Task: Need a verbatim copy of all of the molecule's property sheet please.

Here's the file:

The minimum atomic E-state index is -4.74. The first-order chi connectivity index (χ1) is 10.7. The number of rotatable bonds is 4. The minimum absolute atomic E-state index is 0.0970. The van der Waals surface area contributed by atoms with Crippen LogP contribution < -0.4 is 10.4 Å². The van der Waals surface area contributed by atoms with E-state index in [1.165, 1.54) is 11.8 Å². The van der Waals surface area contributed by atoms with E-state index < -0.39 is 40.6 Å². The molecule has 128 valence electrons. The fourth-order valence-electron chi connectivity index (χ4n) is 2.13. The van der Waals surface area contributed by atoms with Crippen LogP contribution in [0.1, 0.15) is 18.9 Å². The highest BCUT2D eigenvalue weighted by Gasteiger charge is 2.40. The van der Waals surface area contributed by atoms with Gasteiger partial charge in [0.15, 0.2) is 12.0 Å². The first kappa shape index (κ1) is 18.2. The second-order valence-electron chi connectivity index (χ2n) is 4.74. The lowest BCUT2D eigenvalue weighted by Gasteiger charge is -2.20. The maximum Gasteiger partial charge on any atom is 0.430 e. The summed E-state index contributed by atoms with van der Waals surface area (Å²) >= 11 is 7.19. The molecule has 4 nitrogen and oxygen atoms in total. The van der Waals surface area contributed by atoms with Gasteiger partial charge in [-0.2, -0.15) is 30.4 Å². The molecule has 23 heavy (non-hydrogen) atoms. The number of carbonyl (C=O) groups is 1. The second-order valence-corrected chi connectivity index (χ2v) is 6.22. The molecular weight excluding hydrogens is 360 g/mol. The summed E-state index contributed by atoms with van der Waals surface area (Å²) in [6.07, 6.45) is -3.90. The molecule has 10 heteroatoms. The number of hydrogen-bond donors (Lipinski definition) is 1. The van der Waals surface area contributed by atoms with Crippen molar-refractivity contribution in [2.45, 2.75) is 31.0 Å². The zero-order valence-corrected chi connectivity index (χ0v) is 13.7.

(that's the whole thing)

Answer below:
The minimum atomic E-state index is -4.74. The first-order chi connectivity index (χ1) is 10.7. The number of rotatable bonds is 4. The minimum absolute atomic E-state index is 0.0970. The van der Waals surface area contributed by atoms with Crippen LogP contribution < -0.4 is 10.4 Å². The van der Waals surface area contributed by atoms with E-state index in [1.165, 1.54) is 11.8 Å². The van der Waals surface area contributed by atoms with E-state index < -0.39 is 40.6 Å². The molecule has 128 valence electrons. The fourth-order valence-electron chi connectivity index (χ4n) is 2.13. The van der Waals surface area contributed by atoms with Crippen LogP contribution in [0.1, 0.15) is 18.9 Å². The highest BCUT2D eigenvalue weighted by Gasteiger charge is 2.40. The van der Waals surface area contributed by atoms with Gasteiger partial charge in [0.15, 0.2) is 12.0 Å². The first kappa shape index (κ1) is 18.2. The second-order valence-electron chi connectivity index (χ2n) is 4.74. The lowest BCUT2D eigenvalue weighted by Gasteiger charge is -2.20. The maximum Gasteiger partial charge on any atom is 0.430 e. The summed E-state index contributed by atoms with van der Waals surface area (Å²) >= 11 is 7.19. The molecule has 4 nitrogen and oxygen atoms in total. The van der Waals surface area contributed by atoms with Gasteiger partial charge in [-0.2, -0.15) is 30.4 Å². The molecule has 23 heavy (non-hydrogen) atoms. The number of carbonyl (C=O) groups is 1. The second-order valence-corrected chi connectivity index (χ2v) is 6.22. The molecular weight excluding hydrogens is 360 g/mol. The summed E-state index contributed by atoms with van der Waals surface area (Å²) in [6.07, 6.45) is -3.90. The molecule has 10 heteroatoms. The number of hydrogen-bond donors (Lipinski definition) is 1. The van der Waals surface area contributed by atoms with Crippen molar-refractivity contribution in [2.45, 2.75) is 31.0 Å². The zero-order valence-corrected chi connectivity index (χ0v) is 13.7.